Archives of Neurology & Psychiatry , Volume 27 (4) – Apr 1, 1932

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Publisher
American Medical Association
Copyright
Copyright © 1932 American Medical Association. All Rights Reserved.
ISSN
0096-6754
DOI
10.1001/archneurpsyc.1932.02230160069007
Publisher site
See Article on Publisher Site

Abstract

Abstract Though long a subject of controversy, the question of whether or not there is a significant relationship between the side of greater choking of the optic disk and the side of the tumor remains undecided. This question has considerable theoretical importance. It bears on the etiology of choked disk, and on the disturbances produced by expanding intracranial lesions. Martin1 studied 55 cases of intracranial tumor with unequal choked disk, and found that in the majority (71 per cent) the greater choking was on the same side as the tumor. Paton2 studied 48 cases and found that in only 52 per cent was the greater choking on the same side as the tumor. He observed that tumors of the temporal lobe tended to give homolaterally greater choking more often than did tumors in other positions. Gunn,3 analyzing Martin's data, had earlier made a similar observation. MATERIAL AND METHOD References 1. Martin, J. M.: Optic Neuritis in Intracranial Tumors , Lancet 2:81, 1897.Crossref 2. Paton, L.: Clinical Studies of Optic Neuritis in Its Relationship to Intracranial Tumors , Brain 32:65, 1909.Crossref 3. Gunn, M.: Localisation of Intra-Cranial Tumours , Brain 21:332, 1898.Crossref 4. Unequal choked disk is used here to mean a difference in the amount of swelling or secondary atrophy of the two nerve heads. When no secondary atrophy was present, the side of greater swelling was considered the side of greater choking. When secondary atrophy was present, the side of greater atrophy was considered the side of greater choking. No cases were included in which it was reported that there was primary atrophy. I am aware of the difficulties involved in the measurement of swelling and atrophy of the nerve head. In this series there are undoubtedly cases in which the examiner erred. The assumption is made that errors tend to cancel themselves. Confidence in the accuracy of these records is strengthened by the knowledge that in a great number of cases the ophthalmologic examination was made independently by two examiners and that in only five such cases (which were discarded) was there a disagreement as to the side of the greater choking. 5. Because a discussion of homolaterality and of contralaterality is confused by the inclusion of cases of tumor involving both sides of the brain, cases of tumor of midline structures were discarded. Because of the difficulty of ascertaining from operative notes whether or not cerebellar tumors and tumors of the basal ganglia involved one or both sides of the brain, such cases were also discarded. 6. Parker, W. R.: Relation of Choked Disk to the Tension of the Eyeball , J. A. M. A. 67:1053 ( (Oct. 7) ) 1916Crossref 7. Mechanism of Papilledema , Arch. Neurol. & Psychiat. 14:31 ( (July) ) 1925. 8. Swift, G. W.: Choked Disk in Intracranial Lesions: Mechanical Factors in Its Causation , Northwest Med. 26:579, 1927 9. The Transverse Sinus and Its Relation to Choked Disk , Arch. Ophth. 3:47 ( (Jan.) ) 1930.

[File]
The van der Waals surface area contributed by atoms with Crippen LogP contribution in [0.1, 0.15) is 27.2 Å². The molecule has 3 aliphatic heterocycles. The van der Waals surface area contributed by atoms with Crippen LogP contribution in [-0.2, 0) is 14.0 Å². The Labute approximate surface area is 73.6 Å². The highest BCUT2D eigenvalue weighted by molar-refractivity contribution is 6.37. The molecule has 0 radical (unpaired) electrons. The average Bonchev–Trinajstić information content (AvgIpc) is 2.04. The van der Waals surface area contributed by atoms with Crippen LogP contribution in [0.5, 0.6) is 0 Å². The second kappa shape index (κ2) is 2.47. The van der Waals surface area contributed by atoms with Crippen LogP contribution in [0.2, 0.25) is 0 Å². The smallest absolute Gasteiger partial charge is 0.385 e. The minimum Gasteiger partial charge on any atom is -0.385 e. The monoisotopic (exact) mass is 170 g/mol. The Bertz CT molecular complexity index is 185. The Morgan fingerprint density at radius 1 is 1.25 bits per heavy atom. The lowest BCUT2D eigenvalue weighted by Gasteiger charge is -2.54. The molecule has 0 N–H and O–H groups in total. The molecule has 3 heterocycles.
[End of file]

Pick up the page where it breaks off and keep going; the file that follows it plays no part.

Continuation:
Journal

Archives of Neurology & PsychiatryAmerican Medical Association

Published: Apr 1, 1932

References